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Risk Factors for Low Bone Mineral Density and the 6-Year Rate of Bone Loss Among Premenopausal and Perimenopausal Women

Publication Abstract

Bainbridge, K.E., M. Sowers, X.H. Lin, and Sioban D. Harlow. 2004. "Risk Factors for Low Bone Mineral Density and the 6-Year Rate of Bone Loss Among Premenopausal and Perimenopausal Women." Osteoporosis International, 15(6): 439-446.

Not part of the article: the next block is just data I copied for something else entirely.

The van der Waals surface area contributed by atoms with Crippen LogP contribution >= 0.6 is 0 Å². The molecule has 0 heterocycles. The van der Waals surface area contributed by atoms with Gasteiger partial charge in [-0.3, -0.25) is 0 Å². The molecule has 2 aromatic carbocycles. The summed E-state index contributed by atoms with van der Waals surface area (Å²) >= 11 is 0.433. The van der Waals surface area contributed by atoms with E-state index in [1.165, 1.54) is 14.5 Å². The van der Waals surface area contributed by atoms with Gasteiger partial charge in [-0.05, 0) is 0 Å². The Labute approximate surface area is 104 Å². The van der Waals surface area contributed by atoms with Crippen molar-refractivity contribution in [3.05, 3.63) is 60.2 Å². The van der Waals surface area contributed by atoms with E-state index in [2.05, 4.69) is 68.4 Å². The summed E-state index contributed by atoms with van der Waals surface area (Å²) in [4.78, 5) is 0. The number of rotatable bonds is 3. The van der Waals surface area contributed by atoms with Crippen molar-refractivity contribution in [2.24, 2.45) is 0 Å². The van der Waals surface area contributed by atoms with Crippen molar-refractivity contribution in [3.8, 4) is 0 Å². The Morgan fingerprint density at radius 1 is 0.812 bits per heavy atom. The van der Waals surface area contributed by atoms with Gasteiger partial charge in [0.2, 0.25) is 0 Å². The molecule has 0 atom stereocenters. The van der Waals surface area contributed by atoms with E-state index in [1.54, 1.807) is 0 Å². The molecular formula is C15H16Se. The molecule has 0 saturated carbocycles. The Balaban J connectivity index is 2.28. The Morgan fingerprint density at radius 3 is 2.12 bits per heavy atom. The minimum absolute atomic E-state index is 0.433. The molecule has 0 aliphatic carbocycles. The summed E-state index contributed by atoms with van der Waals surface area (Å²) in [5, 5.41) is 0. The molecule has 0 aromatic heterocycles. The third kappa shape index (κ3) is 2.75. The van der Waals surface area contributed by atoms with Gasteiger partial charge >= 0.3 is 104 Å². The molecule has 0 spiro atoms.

Risk factors that are associated with lower bone mineral density (BMD) may not necessarily be associated with increased bone loss among premenopausal and perimenopausal women. We determined risk factors for lower premenopausal and perimenopausal BMD while simultaneously determining risk factors for increased 6-year rate of bone loss among women aged 24-50 years within a population-based prospective cohort study. BMD of the lumbar spine and femoral neck, reported as t scores, were measured five times within the 6-year study among 614 women who were between the ages of 24 and 44 in 1992/1993. Rates of bone loss were calculated from the repeated BMD measurements. Risk factors for lower BMD over time at the lumbar spine included history of any fracture (P=0.005). The major risk factor for lower BMD over time at the femoral neck was family history of osteoporosis (P<0.002). The major protective factor for greater BMD over time at both skeletal sites was additional body weight (P<0.0001). Other protective factors for greater BMD over time at the femoral neck were modest alcohol consumption (P=0.0002) and high-school sports participation (P=0.002). Risk factors for greater bone loss at either skeletal site included postmenopausal status (P<0.0001 at the lumbar spine; P=0.01 at the femoral neck), and the reporting of a reproductive cancer (P<0.0001 at the lumbar spine; P=0.0008 at the femoral neck). Body weight was protective against bone loss at both skeletal sites (P<0.0001). Baseline age, calcium intake, smoking, and current physical activity were not associated with BMD or bone loss. The understanding of the relative importance of risk factors for both low BMD and bone loss may assist in the identification of women at greater risk for subsequent low postmenopausal BMD.

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